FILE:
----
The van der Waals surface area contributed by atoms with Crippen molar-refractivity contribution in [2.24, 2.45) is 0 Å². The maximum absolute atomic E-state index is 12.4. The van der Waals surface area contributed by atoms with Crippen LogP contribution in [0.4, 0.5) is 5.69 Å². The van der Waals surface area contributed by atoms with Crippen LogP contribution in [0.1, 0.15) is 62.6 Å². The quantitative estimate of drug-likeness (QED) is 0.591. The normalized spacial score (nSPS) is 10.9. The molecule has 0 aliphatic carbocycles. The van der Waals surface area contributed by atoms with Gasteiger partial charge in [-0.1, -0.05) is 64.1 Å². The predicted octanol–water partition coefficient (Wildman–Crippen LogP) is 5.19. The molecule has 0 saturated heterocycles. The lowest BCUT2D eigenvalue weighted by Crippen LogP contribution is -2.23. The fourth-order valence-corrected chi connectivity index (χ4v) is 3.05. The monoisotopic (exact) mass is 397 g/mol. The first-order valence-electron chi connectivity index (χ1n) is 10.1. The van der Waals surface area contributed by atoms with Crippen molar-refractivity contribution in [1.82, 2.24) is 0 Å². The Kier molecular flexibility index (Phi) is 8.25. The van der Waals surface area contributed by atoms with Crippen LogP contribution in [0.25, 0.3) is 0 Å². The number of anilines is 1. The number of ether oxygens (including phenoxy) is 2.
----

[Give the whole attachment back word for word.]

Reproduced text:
The van der Waals surface area contributed by atoms with Crippen molar-refractivity contribution in [2.24, 2.45) is 0 Å². The maximum absolute atomic E-state index is 12.4. The van der Waals surface area contributed by atoms with Crippen LogP contribution in [0.4, 0.5) is 5.69 Å². The van der Waals surface area contributed by atoms with Crippen LogP contribution in [0.1, 0.15) is 62.6 Å². The quantitative estimate of drug-likeness (QED) is 0.591. The normalized spacial score (nSPS) is 10.9. The molecule has 0 aliphatic carbocycles. The van der Waals surface area contributed by atoms with Gasteiger partial charge in [-0.1, -0.05) is 64.1 Å². The predicted octanol–water partition coefficient (Wildman–Crippen LogP) is 5.19. The molecule has 0 saturated heterocycles. The lowest BCUT2D eigenvalue weighted by Crippen LogP contribution is -2.23. The fourth-order valence-corrected chi connectivity index (χ4v) is 3.05. The monoisotopic (exact) mass is 397 g/mol. The first-order valence-electron chi connectivity index (χ1n) is 10.1. The van der Waals surface area contributed by atoms with Crippen molar-refractivity contribution in [1.82, 2.24) is 0 Å². The Kier molecular flexibility index (Phi) is 8.25. The van der Waals surface area contributed by atoms with Crippen LogP contribution in [0.25, 0.3) is 0 Å². The number of anilines is 1. The number of ether oxygens (including phenoxy) is 2.